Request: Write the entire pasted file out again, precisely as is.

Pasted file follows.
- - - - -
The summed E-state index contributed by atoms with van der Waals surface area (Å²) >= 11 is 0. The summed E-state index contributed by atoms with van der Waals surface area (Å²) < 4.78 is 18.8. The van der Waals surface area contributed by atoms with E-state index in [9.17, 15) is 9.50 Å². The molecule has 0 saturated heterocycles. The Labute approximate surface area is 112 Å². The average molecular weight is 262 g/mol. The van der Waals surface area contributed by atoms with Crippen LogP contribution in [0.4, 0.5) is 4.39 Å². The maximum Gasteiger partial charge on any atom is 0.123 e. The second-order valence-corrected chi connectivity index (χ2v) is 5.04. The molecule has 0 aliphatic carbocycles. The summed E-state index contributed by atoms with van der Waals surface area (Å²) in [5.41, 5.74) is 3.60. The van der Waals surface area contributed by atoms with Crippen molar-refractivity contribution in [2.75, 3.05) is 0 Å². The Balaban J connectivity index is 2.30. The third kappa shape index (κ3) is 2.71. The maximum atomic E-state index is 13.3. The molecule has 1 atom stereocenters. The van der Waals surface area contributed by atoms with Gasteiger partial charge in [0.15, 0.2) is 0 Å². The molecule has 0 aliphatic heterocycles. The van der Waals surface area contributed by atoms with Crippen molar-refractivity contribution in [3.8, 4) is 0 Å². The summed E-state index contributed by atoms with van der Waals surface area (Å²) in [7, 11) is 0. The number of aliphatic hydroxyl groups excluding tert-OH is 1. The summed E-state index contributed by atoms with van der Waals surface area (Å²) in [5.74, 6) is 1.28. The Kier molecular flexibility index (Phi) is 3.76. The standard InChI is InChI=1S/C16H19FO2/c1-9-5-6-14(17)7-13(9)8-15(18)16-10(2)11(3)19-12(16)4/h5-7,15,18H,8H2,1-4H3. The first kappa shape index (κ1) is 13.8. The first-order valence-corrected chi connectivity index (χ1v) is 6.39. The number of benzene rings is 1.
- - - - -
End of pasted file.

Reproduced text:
The summed E-state index contributed by atoms with van der Waals surface area (Å²) >= 11 is 0. The summed E-state index contributed by atoms with van der Waals surface area (Å²) < 4.78 is 18.8. The van der Waals surface area contributed by atoms with E-state index in [9.17, 15) is 9.50 Å². The molecule has 0 saturated heterocycles. The Labute approximate surface area is 112 Å². The average molecular weight is 262 g/mol. The van der Waals surface area contributed by atoms with Crippen LogP contribution in [0.4, 0.5) is 4.39 Å². The maximum Gasteiger partial charge on any atom is 0.123 e. The second-order valence-corrected chi connectivity index (χ2v) is 5.04. The molecule has 0 aliphatic carbocycles. The summed E-state index contributed by atoms with van der Waals surface area (Å²) in [5.41, 5.74) is 3.60. The van der Waals surface area contributed by atoms with Crippen molar-refractivity contribution in [2.75, 3.05) is 0 Å². The Balaban J connectivity index is 2.30. The third kappa shape index (κ3) is 2.71. The maximum atomic E-state index is 13.3. The molecule has 1 atom stereocenters. The van der Waals surface area contributed by atoms with Gasteiger partial charge in [0.15, 0.2) is 0 Å². The molecule has 0 aliphatic heterocycles. The van der Waals surface area contributed by atoms with Crippen molar-refractivity contribution in [3.8, 4) is 0 Å². The summed E-state index contributed by atoms with van der Waals surface area (Å²) in [7, 11) is 0. The number of aliphatic hydroxyl groups excluding tert-OH is 1. The summed E-state index contributed by atoms with van der Waals surface area (Å²) in [5.74, 6) is 1.28. The Kier molecular flexibility index (Phi) is 3.76. The standard InChI is InChI=1S/C16H19FO2/c1-9-5-6-14(17)7-13(9)8-15(18)16-10(2)11(3)19-12(16)4/h5-7,15,18H,8H2,1-4H3. The first kappa shape index (κ1) is 13.8. The first-order valence-corrected chi connectivity index (χ1v) is 6.39. The number of benzene rings is 1.